Friday, December 16, 2011

The Artist

The Artist (2011, France/Belgium, Michel Hazanavicius)

Once upon a time, a megastar was effortlessly able to charm his audience. He smiled and everyone fell over backwards in awe, including producers who obliged to his every whim. A photo with him could turn a nobody into a page one headline. However, he was vain and refused to change with the times so his producer dumped him. The actor was so sure of his success that he became an indie filmmaker and bankrolled his own film. The film flopped at the box-office and when the stock market crashed, the actor went bankrupt. His fortunes were sold off at an auction and he had to pawn off his expensive suits for food and drink money. He turned into an alcoholic and was so washed up that even his shadow left him. When all hope looked lost, a loving hard tried to pull him out of the quicksand. Unfortunately, once again his pride got in the way and his fate appeared sealed.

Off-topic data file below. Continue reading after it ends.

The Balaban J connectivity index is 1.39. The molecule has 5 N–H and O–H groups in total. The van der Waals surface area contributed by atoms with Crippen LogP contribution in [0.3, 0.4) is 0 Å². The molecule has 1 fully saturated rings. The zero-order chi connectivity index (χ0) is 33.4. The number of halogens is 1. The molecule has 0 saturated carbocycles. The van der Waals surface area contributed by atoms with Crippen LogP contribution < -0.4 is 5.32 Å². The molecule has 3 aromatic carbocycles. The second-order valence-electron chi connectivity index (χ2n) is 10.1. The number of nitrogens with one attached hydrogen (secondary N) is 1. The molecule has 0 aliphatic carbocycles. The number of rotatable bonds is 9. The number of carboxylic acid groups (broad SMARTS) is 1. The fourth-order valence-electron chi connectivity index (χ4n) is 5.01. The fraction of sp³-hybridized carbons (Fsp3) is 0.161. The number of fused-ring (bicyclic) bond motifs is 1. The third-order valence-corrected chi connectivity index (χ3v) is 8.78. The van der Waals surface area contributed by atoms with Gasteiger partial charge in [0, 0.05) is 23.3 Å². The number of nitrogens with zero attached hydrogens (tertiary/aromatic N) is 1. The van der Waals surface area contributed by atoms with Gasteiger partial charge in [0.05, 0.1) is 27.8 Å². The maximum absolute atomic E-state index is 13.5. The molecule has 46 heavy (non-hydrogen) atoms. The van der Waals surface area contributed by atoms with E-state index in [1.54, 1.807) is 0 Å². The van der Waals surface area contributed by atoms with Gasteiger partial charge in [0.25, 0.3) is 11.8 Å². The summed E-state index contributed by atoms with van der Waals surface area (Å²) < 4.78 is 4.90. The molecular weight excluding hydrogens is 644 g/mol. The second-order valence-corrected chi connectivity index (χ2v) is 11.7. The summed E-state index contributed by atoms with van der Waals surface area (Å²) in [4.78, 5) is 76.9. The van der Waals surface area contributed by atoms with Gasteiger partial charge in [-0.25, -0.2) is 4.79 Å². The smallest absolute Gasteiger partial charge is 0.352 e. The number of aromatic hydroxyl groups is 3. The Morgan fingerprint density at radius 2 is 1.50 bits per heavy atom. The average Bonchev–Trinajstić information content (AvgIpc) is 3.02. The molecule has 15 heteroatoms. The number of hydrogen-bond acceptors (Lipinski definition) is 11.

But in the tradition of a typical Hollywood studio film, he is saved thereby ensuring a feel good happy ending that everyone loves.

Cut. Insert sound. Roll credits.


Give film universal acclaim.

Jean Dujardin and Bérénice Bejo charmingly bring their characters to life but ultimately The Artist is a rehashed studio film sold in a different package. The silent film treatment feels like a gimmick as demonstrated by the nightmare sequence in which Dujardin’s character of George Valentin loses his voice. George is told by his producer Al (John Goodman) that talkies are the future and silent actors are on the verge of extinction. This causes George to have a nightmare in which he loses his voice but all the objects and characters around him break free of the film’s silent framework -- the objects make a loud noise while characters laugh in their own voice. This sequence draws attention to itself and makes the film appear more as a spoof of the silent film era, and not as a homage. Also, watching George and Al discussing talkies while reading intertitles appears to be joke geared towards the audience and not as a relevant scenario in the context of a silent film. It would have been more effective if The Artist was a pure silent film with no reference to talkies or if the film was about the making of silent movies where characters talked in their own voice. As it stands, The Artist comes across as a muddled effort trying to use a framework of a silent film without fully embracing the methodology of the era.

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